The Internal Revenue Service needs to beef up tax compliance efforts for nonresident aliens who earn money in the U.S., according to a new government report.

For tax year 2007, nonresident alien individuals filed about 634,000 Forms 1040NR, the U.S. Nonresident Alien Income Tax Return, according to a report from the Government Accountability Office. However, the IRS has not developed estimates for the extent of nonresident alien tax noncompliance because it often lacks enough information to distinguish between nonresident aliens and other filers. Examinations can be costly and difficult as many nonresident aliens depart the country before the IRS is able to examine their returns.

To date, the IRS’s outreach and education efforts have focused on presenting information on nonresident tax issues to a variety of audiences and making information available on its Web site and in its publications. Nevertheless, some nonresidents, their employers and paid preparers may not be aware of the nonresident alien tax rules, according to representatives of groups that work with employers and nonresidents to help them fulfill their tax obligations.

Other filing challenges also exist. For example, individuals filing Forms 1040NR cannot file electronically. In addition, nonresidents who are in the U.S. for less than 90 days and who earn over $3,000 in compensation for services paid by a foreign employer will likely have to file Form 1040NR, even if they owe no tax. The $3,000 exemption threshhold, enacted by Congress in 1936 to lessen the tax compliance burden on nonresident aliens and never adjusted for inflation or other purposes, likely results in a greater proportion of nonresident aliens having a filing requirement today than in 1936.

To be sure, the IRS has expanded its nonresident alien enforcement efforts over the past decade. However, the IRS does not have a program to automatically identify nonresident aliens who improperly file a Form 1040 instead of Form 1040NR, which can result in lost tax revenue when these taxpayers take disallowed deductions.

The IRS may be able to use taxpayer information to identify this type of noncompliance systematically. Some nonresidents must file a certificate of compliance, referred to as a “sailing permit,” before departing the U.S. to ensure that tax obligations have been satisfied. The sailing permit law dates back to 1921, requiring aliens who work in the U.S. to visit an IRS office before they depart the country to fill out forms and pay any taxes owed. But this requirement is difficult to enforce and few nonresidents fulfill it, potentially leading to broader noncompliance if individuals assume the lack of enforcement extends to other tax rules.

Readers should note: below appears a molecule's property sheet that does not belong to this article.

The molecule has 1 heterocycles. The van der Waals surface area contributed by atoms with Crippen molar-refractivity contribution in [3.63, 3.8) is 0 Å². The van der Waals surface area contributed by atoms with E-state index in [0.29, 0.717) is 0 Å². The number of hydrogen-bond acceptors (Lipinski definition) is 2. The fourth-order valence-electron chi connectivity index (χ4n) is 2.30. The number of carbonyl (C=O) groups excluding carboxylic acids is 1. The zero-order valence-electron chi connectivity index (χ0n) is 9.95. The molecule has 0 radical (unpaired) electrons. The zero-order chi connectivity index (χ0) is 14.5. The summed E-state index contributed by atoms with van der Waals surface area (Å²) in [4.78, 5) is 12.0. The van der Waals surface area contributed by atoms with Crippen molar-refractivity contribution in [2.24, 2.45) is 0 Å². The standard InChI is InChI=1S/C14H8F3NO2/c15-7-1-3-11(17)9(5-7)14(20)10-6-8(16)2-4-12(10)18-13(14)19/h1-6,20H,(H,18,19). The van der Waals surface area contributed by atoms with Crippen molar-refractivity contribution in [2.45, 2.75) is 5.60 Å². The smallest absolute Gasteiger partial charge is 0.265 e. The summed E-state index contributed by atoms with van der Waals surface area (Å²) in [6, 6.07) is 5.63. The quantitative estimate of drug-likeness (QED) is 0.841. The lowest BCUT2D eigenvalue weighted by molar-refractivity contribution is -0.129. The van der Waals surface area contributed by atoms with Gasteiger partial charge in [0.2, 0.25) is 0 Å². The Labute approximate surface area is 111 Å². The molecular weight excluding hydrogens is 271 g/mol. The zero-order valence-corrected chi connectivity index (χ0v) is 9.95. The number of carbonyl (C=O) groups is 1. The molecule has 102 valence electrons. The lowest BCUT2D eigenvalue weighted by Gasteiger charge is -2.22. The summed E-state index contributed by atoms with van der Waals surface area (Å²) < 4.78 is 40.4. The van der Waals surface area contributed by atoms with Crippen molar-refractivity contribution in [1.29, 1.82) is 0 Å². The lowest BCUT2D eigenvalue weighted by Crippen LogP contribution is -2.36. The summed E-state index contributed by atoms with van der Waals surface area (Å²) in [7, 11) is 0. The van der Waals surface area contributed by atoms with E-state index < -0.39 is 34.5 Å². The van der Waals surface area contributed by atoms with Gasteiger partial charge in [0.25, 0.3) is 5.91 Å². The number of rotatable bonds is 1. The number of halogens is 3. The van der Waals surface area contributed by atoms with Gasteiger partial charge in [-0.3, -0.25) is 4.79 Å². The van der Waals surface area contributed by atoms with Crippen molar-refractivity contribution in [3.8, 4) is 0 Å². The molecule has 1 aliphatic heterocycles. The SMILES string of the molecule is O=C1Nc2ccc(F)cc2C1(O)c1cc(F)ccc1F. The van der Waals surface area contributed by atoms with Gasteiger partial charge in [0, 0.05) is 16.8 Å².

Given the increasing extent of business travel to the U.S. and the eroding effects of inflation, the GAO noted that Congress may wish to consider raising the amount of U.S. income paid by a foreign employer that is exempt from tax for nonresidents who meet the other conditions of the exemption. In addition, given the difficulty of enforcing the requirement for aliens to obtain certificates of compliance — sailing permits — before departing the country and the existence of withholding requirements and tax treaties, Congress may wish to consider eliminating the sailing permit requirement.

The GAO said the Commissioner of Internal Revenue should determine if creating an automated program to identify nonresident aliens who may have improperly filed Form 1040 instead of Form 1040NR by using Individual Taxpayer Identification Number information would be a cost-effective means to improve compliance.

The IRS generally agreed with the report’s recommendations and said it would look for improvements through both enforcement and outreach. “We agree to study the feasibility of an automated system to identify nonresident aliens who improperly file Form 1040 instead of Form 1040NR,” wrote IRS deputy commissioner for services and enforcement Steven T. Miller. “We will study whether information made available to us on filed returns or on ITIN applications can be effectively analyzed with such an automated system.”

The report was requested by Congressman Richard Neal, D-Mass., chairman of the House Subcommittee on Select Revenue Measures, who expressed misgivings about the IRS's outdated requirements. “Our tax laws should not be a deterrent to foreign business visitors to the U.S.," he said in a statement. "My state of Massachusetts hosts a number of international forums for athletes, business executives, and other professionals and we don’t want to welcome them by slipping a Form 1040 in their suitcase.”

His colleague, Rep. Shelley Berkeley, D-Nev., saw the report in terms of the effects on the Las Vegas economy of foreign visitors. “When high-level executives come from overseas to conduct business in Las Vegas, it is important we make it as easy and convenient as possible for them to comply with U.S. tax laws," she said. "This report highlights steps we can take to further improve the Las Vegas experience and prevent our visitors from overseas from thinking twice about spending their time and money here as a result of an outdated law. By assisting their compliance with our tax laws, the U.S. taxpayer will receive in full the dollars that our tax laws require overseas executives to pay.”

“Of course, we need to collect duly owed taxes from all who live and work in the U.S.," Neal added. "But the half-hearted collection from those who briefly visit the U.S. on business, many of whom are completely unaware of these laws, does not lead to overall compliance and confidence in the system.”


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